BOSTON – Driven by large and widespread feedstocks and government incentives, Southeast Asia is positioned to be a hub for biobased materials and chemicals (BBMC), according to Lux Research.
Indonesia, Malaysia and Thailand – the three largest producers of palm oil – are parlaying their natural strengths into the emerging BBMC space. Malaysia is focusing on new oleochemicals while Thailand is focusing on bioplastics. Indonesia has ample feedstock but presents more challenges due to a lack of government support for biobased chemicals.
“Historically, most of the venture capital investment in BBMC has gone to startups based in North America and Europe,” said Julia Allen, Lux Research Analyst and an author of the report, titled Assessing the Bio-based Chemicals Landscape in Southeast Asia.
“Firms such as Altranex, for example, could develop supply chains in this region to tap into locally available feedstocks, like fat-rich waste effluents,” she added.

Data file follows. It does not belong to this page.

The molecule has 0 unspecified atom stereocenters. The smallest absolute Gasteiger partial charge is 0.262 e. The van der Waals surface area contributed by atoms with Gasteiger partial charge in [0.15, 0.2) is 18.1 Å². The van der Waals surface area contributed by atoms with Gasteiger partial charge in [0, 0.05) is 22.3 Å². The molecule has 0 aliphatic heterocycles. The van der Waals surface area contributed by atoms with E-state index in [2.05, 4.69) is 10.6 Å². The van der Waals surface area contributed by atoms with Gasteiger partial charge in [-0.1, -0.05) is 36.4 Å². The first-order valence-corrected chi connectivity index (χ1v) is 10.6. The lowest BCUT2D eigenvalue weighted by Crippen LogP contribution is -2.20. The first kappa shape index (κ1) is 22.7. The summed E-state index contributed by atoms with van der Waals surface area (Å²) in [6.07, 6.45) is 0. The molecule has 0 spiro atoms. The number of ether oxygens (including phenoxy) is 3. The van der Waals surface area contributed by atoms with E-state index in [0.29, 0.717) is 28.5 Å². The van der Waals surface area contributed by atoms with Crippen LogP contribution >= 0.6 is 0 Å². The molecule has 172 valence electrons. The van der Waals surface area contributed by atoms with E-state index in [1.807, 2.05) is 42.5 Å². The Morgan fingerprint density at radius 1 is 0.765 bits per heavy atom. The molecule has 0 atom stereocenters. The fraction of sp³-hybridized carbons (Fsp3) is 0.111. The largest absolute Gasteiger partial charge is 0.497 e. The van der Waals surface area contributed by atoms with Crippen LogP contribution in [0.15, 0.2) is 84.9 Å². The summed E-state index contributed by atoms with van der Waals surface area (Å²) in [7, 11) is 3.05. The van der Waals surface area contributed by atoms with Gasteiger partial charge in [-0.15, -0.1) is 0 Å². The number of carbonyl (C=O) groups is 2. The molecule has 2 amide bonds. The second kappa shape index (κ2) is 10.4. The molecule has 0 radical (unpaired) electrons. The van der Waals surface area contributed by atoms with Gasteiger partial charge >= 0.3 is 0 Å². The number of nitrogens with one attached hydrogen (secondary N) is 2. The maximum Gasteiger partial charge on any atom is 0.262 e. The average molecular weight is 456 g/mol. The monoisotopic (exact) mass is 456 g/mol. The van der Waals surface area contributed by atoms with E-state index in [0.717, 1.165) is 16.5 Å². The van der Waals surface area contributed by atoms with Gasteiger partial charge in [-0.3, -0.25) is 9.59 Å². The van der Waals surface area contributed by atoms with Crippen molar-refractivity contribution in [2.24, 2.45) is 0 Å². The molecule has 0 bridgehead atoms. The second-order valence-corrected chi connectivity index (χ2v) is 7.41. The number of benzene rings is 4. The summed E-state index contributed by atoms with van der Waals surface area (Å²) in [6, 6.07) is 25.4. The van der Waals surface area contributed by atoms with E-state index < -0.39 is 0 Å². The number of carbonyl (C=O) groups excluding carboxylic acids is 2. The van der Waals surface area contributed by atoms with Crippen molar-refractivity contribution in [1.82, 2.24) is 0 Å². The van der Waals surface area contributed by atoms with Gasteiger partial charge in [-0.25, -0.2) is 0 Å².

The report finds that Malaysia's palm oil boosts the potential for new oleochemical technologies. Malaysia, the world’s second-largest producer of palm oil, is best suited to produce new oleochemicals. Foreign companies such as Verdezyne and Biosynthetic Technologies have received investments from local conglomerate Sime Darby.
Analysts report that Thailand aims to be an ideal site for bioplastics. Thailand enjoys numerous advantages in bioplastic manufacturing. It has ample sugarcane – 100 million MT in 2013 – and enjoys supportive policies. Foreign players in Thailand include NatureWorks and Corbion Purac.
Elevance is the sole commercial biobased chemical player in Indonesia. Indonesia’s lack of government support and suboptimal infrastructure make the world’s largest producer of palm oil – 33 million MT in 2014 – a less attractive geography. Elevance does have a 180,000 MT oleochemical facility and the potential to double capacity, but has delayed scale-up plans.